The Guelph Wastewater Treatment Plant (WWTP) provides treatment of domestic, commercial, institutional and industrial wastewater collected from the City of Guelph and the neighbouring community of the Township of Guelph/Eramosa. The facility, located at 530 Wellington Street West, provides tertiary treatment with disinfected effluent being discharged to the Speed River.
The WWTP provides preliminary screening and grit removal, primary treatment by sedimentation, secondary treatment by conventional and extended aeration activated sludge and two stage tertiary treatments utilizing rotating biological contactors (RBC) followed by sand filtration. Disinfection of the final effluent is a requirement and is accomplished by the addition of sodium hypochlorite followed by the addition of sodium bisulphite for de-chlorination prior to discharge to the receiving stream.
Monday to Friday 8 a.m. – 4 p.m.
After hours emergency: 1-866-630-9242
Sanitary sewer main cleaning
Routine maintenance keeps Guelph’s sewer pipes flowing
The City completes sewer main cleaning across Guelph on about a three-year rotating basis.
Cleaning is done year-round, Monday to Friday between 7 a.m. and 5 p.m., and usually takes a few hours on each street.
What to expect
- Toilets, sinks and other appliances can still be used during cleaning.
- Air pressure in the sewer can create noise in sewer pipes, and may cause water to splash out through toilets, sinks and drains. Keeping toilet lids closed, and sink drains plugged when not in use will help avoid spills.
- Sewer cleaning can create short-term nuisance odors. Odors can be cleared by opening a window for a few minutes, and running water down sink and bathtub drains, flushing toilets, and pouring a pail of water into basement floor drains.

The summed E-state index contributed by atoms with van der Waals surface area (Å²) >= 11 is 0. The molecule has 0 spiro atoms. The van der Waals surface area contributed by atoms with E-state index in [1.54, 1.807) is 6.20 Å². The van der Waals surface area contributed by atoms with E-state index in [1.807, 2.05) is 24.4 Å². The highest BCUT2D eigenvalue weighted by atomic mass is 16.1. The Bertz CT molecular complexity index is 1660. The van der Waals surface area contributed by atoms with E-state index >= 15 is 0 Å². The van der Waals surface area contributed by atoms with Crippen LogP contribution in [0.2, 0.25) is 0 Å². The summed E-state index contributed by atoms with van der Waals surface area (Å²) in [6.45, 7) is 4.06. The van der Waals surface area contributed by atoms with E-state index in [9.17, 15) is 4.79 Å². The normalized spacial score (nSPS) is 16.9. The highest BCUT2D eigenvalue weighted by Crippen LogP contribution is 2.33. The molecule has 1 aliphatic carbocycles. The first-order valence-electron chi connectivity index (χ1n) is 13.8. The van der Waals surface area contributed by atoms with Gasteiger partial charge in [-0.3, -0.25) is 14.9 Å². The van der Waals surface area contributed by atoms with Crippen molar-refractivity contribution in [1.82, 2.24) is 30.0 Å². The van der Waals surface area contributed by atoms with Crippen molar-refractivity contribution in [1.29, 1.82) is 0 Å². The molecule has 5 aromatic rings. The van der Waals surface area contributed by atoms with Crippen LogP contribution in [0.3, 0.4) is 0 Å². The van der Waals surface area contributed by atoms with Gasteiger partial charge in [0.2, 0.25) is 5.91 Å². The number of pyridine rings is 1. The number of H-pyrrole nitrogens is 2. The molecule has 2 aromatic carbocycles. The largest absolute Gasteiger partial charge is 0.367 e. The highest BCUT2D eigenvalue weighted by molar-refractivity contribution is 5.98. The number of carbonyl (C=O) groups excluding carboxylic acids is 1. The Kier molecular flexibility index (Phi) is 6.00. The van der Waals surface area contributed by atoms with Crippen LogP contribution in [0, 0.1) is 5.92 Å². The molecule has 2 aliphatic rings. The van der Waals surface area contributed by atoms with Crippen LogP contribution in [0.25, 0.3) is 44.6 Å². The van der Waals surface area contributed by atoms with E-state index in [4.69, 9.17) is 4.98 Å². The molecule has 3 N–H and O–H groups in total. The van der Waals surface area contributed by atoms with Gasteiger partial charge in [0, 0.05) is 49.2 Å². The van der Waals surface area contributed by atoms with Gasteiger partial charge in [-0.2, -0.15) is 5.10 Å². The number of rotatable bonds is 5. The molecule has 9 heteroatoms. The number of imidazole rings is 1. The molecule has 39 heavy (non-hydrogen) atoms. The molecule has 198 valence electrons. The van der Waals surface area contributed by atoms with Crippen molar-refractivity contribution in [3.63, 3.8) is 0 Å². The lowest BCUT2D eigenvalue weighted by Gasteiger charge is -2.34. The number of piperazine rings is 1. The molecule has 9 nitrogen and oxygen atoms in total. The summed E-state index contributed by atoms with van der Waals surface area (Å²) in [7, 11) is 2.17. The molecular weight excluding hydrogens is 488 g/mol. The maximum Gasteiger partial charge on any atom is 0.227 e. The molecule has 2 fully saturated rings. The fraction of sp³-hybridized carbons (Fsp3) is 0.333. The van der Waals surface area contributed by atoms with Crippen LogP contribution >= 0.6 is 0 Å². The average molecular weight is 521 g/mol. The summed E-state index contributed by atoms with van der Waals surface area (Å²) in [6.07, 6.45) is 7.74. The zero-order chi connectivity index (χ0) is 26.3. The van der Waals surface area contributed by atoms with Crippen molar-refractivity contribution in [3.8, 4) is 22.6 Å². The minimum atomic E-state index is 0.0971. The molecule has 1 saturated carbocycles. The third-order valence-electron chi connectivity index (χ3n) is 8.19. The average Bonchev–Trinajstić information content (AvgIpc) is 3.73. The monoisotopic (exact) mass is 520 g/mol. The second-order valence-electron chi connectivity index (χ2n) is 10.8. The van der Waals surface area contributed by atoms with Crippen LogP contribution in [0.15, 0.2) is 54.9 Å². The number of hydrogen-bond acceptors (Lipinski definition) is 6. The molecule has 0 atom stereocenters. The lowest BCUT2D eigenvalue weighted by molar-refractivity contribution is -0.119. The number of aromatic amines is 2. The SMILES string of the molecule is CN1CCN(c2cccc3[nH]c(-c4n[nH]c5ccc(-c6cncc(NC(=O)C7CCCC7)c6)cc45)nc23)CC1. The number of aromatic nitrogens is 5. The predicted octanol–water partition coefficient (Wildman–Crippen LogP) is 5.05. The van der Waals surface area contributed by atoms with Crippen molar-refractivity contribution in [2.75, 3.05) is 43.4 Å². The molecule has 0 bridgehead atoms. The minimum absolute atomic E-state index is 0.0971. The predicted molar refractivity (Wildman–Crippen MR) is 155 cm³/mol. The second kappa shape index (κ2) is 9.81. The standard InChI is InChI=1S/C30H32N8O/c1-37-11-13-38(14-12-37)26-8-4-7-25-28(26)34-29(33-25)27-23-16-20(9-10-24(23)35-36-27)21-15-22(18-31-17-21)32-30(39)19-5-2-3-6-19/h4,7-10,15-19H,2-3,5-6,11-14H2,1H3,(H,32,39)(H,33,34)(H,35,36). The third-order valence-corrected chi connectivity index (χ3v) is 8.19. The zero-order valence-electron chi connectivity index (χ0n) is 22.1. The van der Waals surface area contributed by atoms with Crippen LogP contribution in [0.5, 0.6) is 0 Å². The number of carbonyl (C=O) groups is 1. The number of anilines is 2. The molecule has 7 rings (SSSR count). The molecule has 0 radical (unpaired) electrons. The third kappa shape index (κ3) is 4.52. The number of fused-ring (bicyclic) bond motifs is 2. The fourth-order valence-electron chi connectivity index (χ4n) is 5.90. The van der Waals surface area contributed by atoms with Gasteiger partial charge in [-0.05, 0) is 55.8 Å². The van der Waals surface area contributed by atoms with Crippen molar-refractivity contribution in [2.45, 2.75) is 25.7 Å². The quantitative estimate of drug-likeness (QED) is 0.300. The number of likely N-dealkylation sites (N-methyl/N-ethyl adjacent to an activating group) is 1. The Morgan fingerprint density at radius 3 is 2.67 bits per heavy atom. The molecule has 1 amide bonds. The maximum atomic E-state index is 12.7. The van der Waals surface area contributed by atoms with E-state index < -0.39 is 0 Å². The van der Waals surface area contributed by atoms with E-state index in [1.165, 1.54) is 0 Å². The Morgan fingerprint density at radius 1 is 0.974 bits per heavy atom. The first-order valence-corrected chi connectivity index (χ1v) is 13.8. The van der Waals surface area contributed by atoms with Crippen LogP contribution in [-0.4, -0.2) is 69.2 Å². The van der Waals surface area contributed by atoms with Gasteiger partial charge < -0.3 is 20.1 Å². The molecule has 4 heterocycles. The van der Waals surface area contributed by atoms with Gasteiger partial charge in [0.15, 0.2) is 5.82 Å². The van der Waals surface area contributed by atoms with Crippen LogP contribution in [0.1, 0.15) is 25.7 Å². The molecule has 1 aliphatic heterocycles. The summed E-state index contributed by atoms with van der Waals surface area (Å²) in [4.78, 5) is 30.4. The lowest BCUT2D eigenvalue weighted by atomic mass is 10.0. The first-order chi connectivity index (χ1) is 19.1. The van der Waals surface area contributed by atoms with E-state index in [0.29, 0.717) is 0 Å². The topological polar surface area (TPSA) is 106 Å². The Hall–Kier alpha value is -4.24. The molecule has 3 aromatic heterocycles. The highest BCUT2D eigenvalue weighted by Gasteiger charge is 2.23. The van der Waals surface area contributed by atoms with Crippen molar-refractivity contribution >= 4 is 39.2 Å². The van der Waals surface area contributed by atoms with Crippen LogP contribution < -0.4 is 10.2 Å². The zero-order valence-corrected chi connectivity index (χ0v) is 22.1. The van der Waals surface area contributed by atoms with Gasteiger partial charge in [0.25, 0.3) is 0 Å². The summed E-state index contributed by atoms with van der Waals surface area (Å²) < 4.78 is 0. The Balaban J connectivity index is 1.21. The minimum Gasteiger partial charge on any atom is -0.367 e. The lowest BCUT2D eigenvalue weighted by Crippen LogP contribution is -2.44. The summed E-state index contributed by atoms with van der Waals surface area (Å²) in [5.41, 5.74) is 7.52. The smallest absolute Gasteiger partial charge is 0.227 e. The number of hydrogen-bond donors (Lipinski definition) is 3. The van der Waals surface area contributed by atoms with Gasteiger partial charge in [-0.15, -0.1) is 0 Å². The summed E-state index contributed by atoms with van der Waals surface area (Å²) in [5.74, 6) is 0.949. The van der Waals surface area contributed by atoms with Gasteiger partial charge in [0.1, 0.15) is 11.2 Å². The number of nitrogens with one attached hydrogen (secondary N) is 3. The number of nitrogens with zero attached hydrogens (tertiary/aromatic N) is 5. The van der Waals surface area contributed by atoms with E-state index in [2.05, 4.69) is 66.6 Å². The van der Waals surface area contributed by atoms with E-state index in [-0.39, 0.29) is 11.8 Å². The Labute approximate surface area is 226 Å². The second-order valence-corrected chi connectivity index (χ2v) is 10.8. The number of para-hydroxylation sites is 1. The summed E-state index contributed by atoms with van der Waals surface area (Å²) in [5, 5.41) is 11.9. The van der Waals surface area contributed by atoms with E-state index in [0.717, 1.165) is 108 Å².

- No chemicals are used in sewer main cleaning. High pressure water is used to loosen debris and flush pipes. A high-powered vacuum then removes debris from the pipe, and it’s transported to the City’s Wastewater Treatment Plant for processing and disposal.
What are sanitary sewer mains?
Everything you flush down your home’s toilets and sinks goes to the sanitary sewer main. This includes wasted water from water-based appliances such as dishwashers and clothes washers. Sanitary sewer mains carry this waste to the wastewater treatment plant where it is treated before flowing into the Speed River.
Why we clean sewer mains
Sewer main cleaning helps prevent blockages and backups by removing build-up in the mains including tree roots, grease, grit and sand. This important maintenance work keeps our sewer mains flowing, reduces the potential for nuisance odours, and helps protect our infrastructure.
Sewer main cleaning is also done for CCTV inspection work. These inspections allow us to see the condition of our sewer mains and make necessary repairs or replacements.
We apologize for any inconvenience during this important maintenance work. Your patience is greatly appreciated.
How you can help
You can help prevent blowbacks and odours in your home by: